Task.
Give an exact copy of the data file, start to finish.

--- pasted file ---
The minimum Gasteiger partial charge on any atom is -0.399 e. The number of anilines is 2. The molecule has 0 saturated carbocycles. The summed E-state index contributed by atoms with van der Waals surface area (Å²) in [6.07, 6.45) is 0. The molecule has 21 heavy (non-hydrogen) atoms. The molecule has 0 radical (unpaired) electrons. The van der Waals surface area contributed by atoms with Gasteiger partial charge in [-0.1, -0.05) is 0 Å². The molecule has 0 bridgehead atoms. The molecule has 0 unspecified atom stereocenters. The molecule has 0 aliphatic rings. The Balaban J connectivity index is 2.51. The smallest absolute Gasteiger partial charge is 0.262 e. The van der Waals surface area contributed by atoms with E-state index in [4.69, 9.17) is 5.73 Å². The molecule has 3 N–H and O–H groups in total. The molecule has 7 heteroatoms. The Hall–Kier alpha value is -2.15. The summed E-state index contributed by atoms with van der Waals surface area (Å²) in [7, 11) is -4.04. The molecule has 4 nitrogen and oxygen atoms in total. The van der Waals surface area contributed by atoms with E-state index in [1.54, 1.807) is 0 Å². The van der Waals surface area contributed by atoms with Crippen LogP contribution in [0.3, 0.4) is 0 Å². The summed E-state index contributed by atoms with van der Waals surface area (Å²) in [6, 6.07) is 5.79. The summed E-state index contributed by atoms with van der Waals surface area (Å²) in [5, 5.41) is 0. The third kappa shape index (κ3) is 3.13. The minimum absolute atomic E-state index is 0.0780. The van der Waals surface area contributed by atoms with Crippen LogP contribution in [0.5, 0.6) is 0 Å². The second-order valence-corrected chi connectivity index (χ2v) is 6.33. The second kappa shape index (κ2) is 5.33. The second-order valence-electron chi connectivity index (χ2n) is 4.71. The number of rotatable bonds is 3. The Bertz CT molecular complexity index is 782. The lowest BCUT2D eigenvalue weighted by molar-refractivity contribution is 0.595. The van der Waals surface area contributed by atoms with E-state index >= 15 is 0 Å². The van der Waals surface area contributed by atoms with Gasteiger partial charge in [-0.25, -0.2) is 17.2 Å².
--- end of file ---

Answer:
The minimum Gasteiger partial charge on any atom is -0.399 e. The number of anilines is 2. The molecule has 0 saturated carbocycles. The summed E-state index contributed by atoms with van der Waals surface area (Å²) in [6.07, 6.45) is 0. The molecule has 21 heavy (non-hydrogen) atoms. The molecule has 0 radical (unpaired) electrons. The van der Waals surface area contributed by atoms with Gasteiger partial charge in [-0.1, -0.05) is 0 Å². The molecule has 0 bridgehead atoms. The molecule has 0 unspecified atom stereocenters. The molecule has 0 aliphatic rings. The Balaban J connectivity index is 2.51. The smallest absolute Gasteiger partial charge is 0.262 e. The van der Waals surface area contributed by atoms with E-state index in [4.69, 9.17) is 5.73 Å². The molecule has 3 N–H and O–H groups in total. The molecule has 7 heteroatoms. The Hall–Kier alpha value is -2.15. The summed E-state index contributed by atoms with van der Waals surface area (Å²) in [7, 11) is -4.04. The molecule has 4 nitrogen and oxygen atoms in total. The van der Waals surface area contributed by atoms with E-state index in [1.54, 1.807) is 0 Å². The van der Waals surface area contributed by atoms with Crippen LogP contribution in [0.3, 0.4) is 0 Å². The summed E-state index contributed by atoms with van der Waals surface area (Å²) in [6, 6.07) is 5.79. The summed E-state index contributed by atoms with van der Waals surface area (Å²) in [5, 5.41) is 0. The third kappa shape index (κ3) is 3.13. The minimum absolute atomic E-state index is 0.0780. The van der Waals surface area contributed by atoms with Crippen LogP contribution in [0.5, 0.6) is 0 Å². The second-order valence-corrected chi connectivity index (χ2v) is 6.33. The second kappa shape index (κ2) is 5.33. The second-order valence-electron chi connectivity index (χ2n) is 4.71. The number of rotatable bonds is 3. The Bertz CT molecular complexity index is 782. The lowest BCUT2D eigenvalue weighted by molar-refractivity contribution is 0.595. The van der Waals surface area contributed by atoms with E-state index >= 15 is 0 Å². The van der Waals surface area contributed by atoms with Gasteiger partial charge in [-0.25, -0.2) is 17.2 Å².